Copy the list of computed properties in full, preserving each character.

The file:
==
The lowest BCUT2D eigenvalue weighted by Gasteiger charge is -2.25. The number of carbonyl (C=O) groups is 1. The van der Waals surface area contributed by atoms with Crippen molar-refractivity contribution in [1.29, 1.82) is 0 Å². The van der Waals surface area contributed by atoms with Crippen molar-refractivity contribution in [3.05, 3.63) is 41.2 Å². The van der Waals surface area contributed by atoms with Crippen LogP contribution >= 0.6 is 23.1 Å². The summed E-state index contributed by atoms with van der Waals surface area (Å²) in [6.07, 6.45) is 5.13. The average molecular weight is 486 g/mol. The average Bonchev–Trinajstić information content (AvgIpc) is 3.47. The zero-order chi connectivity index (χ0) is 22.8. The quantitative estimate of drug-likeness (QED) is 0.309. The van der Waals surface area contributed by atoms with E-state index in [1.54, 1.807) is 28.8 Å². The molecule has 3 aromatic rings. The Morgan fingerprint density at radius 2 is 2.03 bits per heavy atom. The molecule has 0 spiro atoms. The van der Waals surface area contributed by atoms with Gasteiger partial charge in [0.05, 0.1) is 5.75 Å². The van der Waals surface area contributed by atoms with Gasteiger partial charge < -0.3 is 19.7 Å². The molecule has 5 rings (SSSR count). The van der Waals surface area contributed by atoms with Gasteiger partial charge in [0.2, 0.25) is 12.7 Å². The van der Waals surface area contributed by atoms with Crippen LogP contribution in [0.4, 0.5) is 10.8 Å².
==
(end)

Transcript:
The lowest BCUT2D eigenvalue weighted by Gasteiger charge is -2.25. The number of carbonyl (C=O) groups is 1. The van der Waals surface area contributed by atoms with Crippen molar-refractivity contribution in [1.29, 1.82) is 0 Å². The van der Waals surface area contributed by atoms with Crippen molar-refractivity contribution in [3.05, 3.63) is 41.2 Å². The van der Waals surface area contributed by atoms with Crippen LogP contribution >= 0.6 is 23.1 Å². The summed E-state index contributed by atoms with van der Waals surface area (Å²) in [6.07, 6.45) is 5.13. The average molecular weight is 486 g/mol. The average Bonchev–Trinajstić information content (AvgIpc) is 3.47. The zero-order chi connectivity index (χ0) is 22.8. The quantitative estimate of drug-likeness (QED) is 0.309. The van der Waals surface area contributed by atoms with E-state index in [1.54, 1.807) is 28.8 Å². The molecule has 3 aromatic rings. The Morgan fingerprint density at radius 2 is 2.03 bits per heavy atom. The molecule has 0 spiro atoms. The van der Waals surface area contributed by atoms with Gasteiger partial charge in [0.05, 0.1) is 5.75 Å². The van der Waals surface area contributed by atoms with Gasteiger partial charge < -0.3 is 19.7 Å². The molecule has 5 rings (SSSR count). The van der Waals surface area contributed by atoms with Gasteiger partial charge in [0.2, 0.25) is 12.7 Å². The van der Waals surface area contributed by atoms with Crippen LogP contribution in [0.4, 0.5) is 10.8 Å².